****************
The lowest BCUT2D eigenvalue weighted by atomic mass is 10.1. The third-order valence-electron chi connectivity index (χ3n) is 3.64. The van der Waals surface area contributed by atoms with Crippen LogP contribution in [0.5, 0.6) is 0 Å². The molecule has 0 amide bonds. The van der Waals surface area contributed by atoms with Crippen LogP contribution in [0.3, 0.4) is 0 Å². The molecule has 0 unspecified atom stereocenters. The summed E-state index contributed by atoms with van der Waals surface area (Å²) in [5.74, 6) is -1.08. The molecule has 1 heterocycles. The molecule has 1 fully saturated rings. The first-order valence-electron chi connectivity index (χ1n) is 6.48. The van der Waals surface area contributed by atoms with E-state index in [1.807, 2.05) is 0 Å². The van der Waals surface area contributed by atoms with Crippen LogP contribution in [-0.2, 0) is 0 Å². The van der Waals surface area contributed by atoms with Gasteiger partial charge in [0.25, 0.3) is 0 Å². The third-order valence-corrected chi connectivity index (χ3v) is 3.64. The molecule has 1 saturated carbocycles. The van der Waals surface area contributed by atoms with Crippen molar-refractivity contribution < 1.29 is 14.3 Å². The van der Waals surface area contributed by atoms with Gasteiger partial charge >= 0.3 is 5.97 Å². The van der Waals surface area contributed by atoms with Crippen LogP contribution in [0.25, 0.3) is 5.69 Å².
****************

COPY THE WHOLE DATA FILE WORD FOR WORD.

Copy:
The lowest BCUT2D eigenvalue weighted by atomic mass is 10.1. The third-order valence-electron chi connectivity index (χ3n) is 3.64. The van der Waals surface area contributed by atoms with Crippen LogP contribution in [0.5, 0.6) is 0 Å². The molecule has 0 amide bonds. The van der Waals surface area contributed by atoms with Crippen LogP contribution in [0.3, 0.4) is 0 Å². The molecule has 0 unspecified atom stereocenters. The summed E-state index contributed by atoms with van der Waals surface area (Å²) in [5.74, 6) is -1.08. The molecule has 1 heterocycles. The molecule has 1 fully saturated rings. The first-order valence-electron chi connectivity index (χ1n) is 6.48. The van der Waals surface area contributed by atoms with E-state index in [1.807, 2.05) is 0 Å². The van der Waals surface area contributed by atoms with Crippen LogP contribution in [-0.2, 0) is 0 Å². The van der Waals surface area contributed by atoms with Gasteiger partial charge in [0.25, 0.3) is 0 Å². The third-order valence-corrected chi connectivity index (χ3v) is 3.64. The molecule has 1 saturated carbocycles. The van der Waals surface area contributed by atoms with Crippen molar-refractivity contribution < 1.29 is 14.3 Å². The van der Waals surface area contributed by atoms with Gasteiger partial charge >= 0.3 is 5.97 Å². The van der Waals surface area contributed by atoms with Crippen LogP contribution in [0.25, 0.3) is 5.69 Å².